later generations of the critical school (Jaeggi, ). For public policy,
however, the situation is different: in the late s through mid-s– right
when the theory of deliberation was also taking off– an interesting debate
on its foundational character ensued and ever since occasionally comes
back. is family of arguments, to which Irefer to as “policy paradox” and
afollowing “argumentative turn”, disclose policy analysis– and every other
activity connected to policy-making– as inherently political, therefore
biased and persuasive in away that is more coercive than would follow
from apurely rational argumentation.
In the following essay Iaim at answering the following questions: How
these debates relate to the core ideas of deliberation and what challenges
Wojciech Ufel
to its successful implementation they disclose? e argumentative turn
intersects with the theory of deliberation at many points, and deliberative
democrats even add to these debates under alabel of “deliberative policy
analysis”. John Dryzek, one of the main representatives of the delibera-
tive mainstream in the theory of democracy, is the author of achapter in
the most important works that make up the argumentative turn (Fischer,
Forester, ) and, co-authored with Carolyne Hendriks, (Fischer, Gott-
weis, ). However, in his most important publications on delibera-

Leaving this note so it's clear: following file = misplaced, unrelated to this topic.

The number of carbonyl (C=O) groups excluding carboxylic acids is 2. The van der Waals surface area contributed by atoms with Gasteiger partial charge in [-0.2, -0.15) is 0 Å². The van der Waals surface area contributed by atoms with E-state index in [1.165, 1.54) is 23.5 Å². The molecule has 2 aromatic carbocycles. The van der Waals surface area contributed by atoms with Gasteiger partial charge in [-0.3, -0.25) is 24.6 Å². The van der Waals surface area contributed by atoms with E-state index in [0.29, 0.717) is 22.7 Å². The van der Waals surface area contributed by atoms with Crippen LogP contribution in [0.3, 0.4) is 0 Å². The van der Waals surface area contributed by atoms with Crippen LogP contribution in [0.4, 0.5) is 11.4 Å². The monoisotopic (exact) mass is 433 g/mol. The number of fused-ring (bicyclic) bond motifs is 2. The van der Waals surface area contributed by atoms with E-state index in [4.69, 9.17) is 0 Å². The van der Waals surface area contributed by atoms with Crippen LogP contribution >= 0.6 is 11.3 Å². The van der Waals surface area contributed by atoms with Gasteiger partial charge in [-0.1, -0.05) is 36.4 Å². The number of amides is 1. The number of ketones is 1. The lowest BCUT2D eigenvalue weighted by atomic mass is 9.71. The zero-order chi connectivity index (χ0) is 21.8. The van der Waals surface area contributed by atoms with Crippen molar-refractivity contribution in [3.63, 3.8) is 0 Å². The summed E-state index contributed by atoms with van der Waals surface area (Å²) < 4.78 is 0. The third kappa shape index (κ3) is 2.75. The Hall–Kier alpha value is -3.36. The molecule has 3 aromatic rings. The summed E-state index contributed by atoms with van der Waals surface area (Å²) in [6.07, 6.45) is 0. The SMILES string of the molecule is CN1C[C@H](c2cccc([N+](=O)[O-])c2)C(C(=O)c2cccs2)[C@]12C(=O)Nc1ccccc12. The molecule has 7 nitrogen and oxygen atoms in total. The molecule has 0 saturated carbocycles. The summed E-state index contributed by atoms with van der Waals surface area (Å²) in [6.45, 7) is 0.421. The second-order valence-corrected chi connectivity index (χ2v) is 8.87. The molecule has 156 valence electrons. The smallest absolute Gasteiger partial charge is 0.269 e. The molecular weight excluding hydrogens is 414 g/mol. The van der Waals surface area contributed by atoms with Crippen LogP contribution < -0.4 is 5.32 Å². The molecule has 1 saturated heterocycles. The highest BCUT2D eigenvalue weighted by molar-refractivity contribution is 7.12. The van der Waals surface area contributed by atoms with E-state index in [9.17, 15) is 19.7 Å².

tion, he does not invoke the argumentative turn. In fact, the relationships
between the theory of deliberation and the argumentative turn appear
rather scarce. It cannot be found in the writings of other mainstream
deliberation theorists, even the ones most critical of the argumentative
process, such as Iris Marion Young and Jane Mansbridge. Deliberative
democrats, even if they refer to the argumentative turn, they rather point
to the common Habermasian sources of these trends (Floridia, ).
But the argumentative turn– as will be presented in this paper– draws
from many other philosophical sources, not necessarily compatible with
each other. Isuggest that the argumentative turn in fact consists of two
separate strains, interpretative and deliberative, which provide different
answers to the common question of how to integrate politics (as in “the
political”) and policy-making. Adirect comparison of tensions existing